FTP-004: Safer Structs for C++



Allow C++ developers to write FIDL code that will break at compile time if structs aren't fully initialized.


In Peridot we have complex FIDL structs that we‘re changing as we better understand how to solve the problems we’re tackling. The structs are often deeply nested and sent in code far from where they‘re constructed. When iterating on structs we often make breaking changes to the semantics, adding required fields or making previously optional fields required. It’s difficult to track down all of the code that needs to be updated. These do not appear as compile time errors but runtime errors which are difficult to correlate with the code that has incorrectly initialized the structs.

The same class of issues was prevalent in Dart code until a change was made to require all required fields to be passed into the struct constructor. This change has made developing Dart code much more efficient and robust.


This modifies the C++ bindings library and code generator. It does not remove any existing interfaces but simply adds a new way to construct instances of FIDL structs.

This adds a builder pattern for FIDL structs. Using it looks like:

FooPtr foo = Foo::Builder()->set_bar("hello")->set_baz("world");

The Builder() static method on a struct class returns a templated builder object. The builder template params capture the type of the struct being built and classes for each unset field on the struct. It holds an instance of the struct.

Field classes have two methods: a set_name(value) method that sets the field value on the instance and returns a builder with the field removed from the builder's template arguments, and a Check() method that is a no-op for optional fields and a static_assert failure for required fields.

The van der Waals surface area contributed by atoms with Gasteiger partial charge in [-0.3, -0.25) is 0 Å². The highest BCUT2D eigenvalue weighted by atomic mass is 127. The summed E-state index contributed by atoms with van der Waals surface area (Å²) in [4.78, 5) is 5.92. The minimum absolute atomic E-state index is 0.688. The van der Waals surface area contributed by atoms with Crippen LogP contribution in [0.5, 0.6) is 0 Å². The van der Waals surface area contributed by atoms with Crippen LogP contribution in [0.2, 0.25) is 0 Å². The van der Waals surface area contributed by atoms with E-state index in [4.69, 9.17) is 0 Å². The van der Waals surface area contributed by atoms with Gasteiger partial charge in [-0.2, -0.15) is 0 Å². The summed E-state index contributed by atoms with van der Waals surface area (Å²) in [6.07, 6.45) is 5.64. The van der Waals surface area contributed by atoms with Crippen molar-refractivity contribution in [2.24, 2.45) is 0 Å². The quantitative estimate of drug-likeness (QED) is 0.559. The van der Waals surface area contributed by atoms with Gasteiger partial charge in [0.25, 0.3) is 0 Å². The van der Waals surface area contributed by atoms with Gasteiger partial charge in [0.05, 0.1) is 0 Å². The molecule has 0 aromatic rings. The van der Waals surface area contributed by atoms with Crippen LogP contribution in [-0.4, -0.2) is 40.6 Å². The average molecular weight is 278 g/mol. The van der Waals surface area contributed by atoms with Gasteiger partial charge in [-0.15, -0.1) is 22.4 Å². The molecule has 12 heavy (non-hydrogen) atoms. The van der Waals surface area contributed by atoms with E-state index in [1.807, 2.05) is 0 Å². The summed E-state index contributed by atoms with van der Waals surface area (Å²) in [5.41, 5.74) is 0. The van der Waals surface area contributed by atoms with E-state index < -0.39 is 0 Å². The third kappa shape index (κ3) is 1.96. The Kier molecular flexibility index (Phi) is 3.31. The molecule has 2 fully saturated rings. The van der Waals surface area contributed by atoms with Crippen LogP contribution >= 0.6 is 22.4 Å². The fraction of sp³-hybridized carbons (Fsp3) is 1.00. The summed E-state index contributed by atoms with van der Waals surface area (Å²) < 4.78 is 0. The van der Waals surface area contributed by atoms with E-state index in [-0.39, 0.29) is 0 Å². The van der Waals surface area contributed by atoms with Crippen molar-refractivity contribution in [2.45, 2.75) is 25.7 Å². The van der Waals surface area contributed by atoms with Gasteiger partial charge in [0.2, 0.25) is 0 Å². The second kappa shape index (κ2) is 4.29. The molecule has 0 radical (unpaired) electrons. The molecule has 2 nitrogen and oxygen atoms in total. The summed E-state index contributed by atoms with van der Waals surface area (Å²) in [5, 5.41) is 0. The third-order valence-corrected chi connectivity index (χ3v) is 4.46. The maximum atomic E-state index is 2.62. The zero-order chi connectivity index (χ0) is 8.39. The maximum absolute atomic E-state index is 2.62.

The builder class extends all of the field types in its template parameters so that the developer has access to the setter methods. As the developer calls setters and receives new builder types the list of field classes in the builder template arguments shrink. For example, eliding some of the template shenanigans:

Foo::Builder() is a Builder<Foo, Foo::Field_bar, Foo::Field_baz> with set_bar() and set_baz() methods.

Foo::Builder()->set_bar(...) is a Builder<Foo, Foo::Field_baz> with a set_baz() method.

Foo::Builder()->set_bar(...)->set_baz(...) is a Builder<Foo> without any setter methods.

Builders have implicit conversion operators to the struct type and struct pointer types. These call the Check() method on the remaining field types and return the struct instance held by the builder. The Check() methods will either be no-ops (for optional fields) or static_assert failures specifying which required field hasn't been set.

Documentation and examples

The FIDL tutorial and examples will be updated to demonstrate the traditional and new ways of making a struct instance.

Backwards compatibility

This proposal is purely additive. It introduces no backwards incompatibility.


This change has no runtime performance cost. It was prototyped in Compiler Explorer specifically to ensure that no additional code would be generated or executed.

It adds a new header file to the bindings library and a few extra lines per struct field in the generated C++ code. The C++ compiler has to do a little extra work to resolve the templates but it doesn't add any additional steps to compilation that would have a significant impact.


This change allows us to turn programmer mistakes from runtime errors into build time errors. This reduces the state space of the program and reduces the number of error cases that must be correctly handled and tested. This reduction in unexpected behavior is good for security.


The C++ bindings unit tests should be extended to test that builders are correctly setting different types of field.

It‘s challenging to test that incorrect use of the builder (i.e.,: failing to set a required field) is caught by the compiler. It’s unclear how that should be tested.

Drawbacks, alternatives, and unknowns

This adds some fairly tricky templates to the FIDL C++ bindings library. This introduces a maintenance burden and potentially some small build-time overhead.

A previous template approach used a bitmask which had simpler templates but imposed limits like 64 required fields and added complexity to the FIDL compiler.

We could also build a linter that tried to track that the required fields were all set. This seems like a pretty complicated dataflow analysis.

Prior art and references

The Dart bindings were changed last year so that struct constructors take named arguments for each field. The required ones are marked as required so that the dartanalyzer can reject changes that leave some fields uninitialized.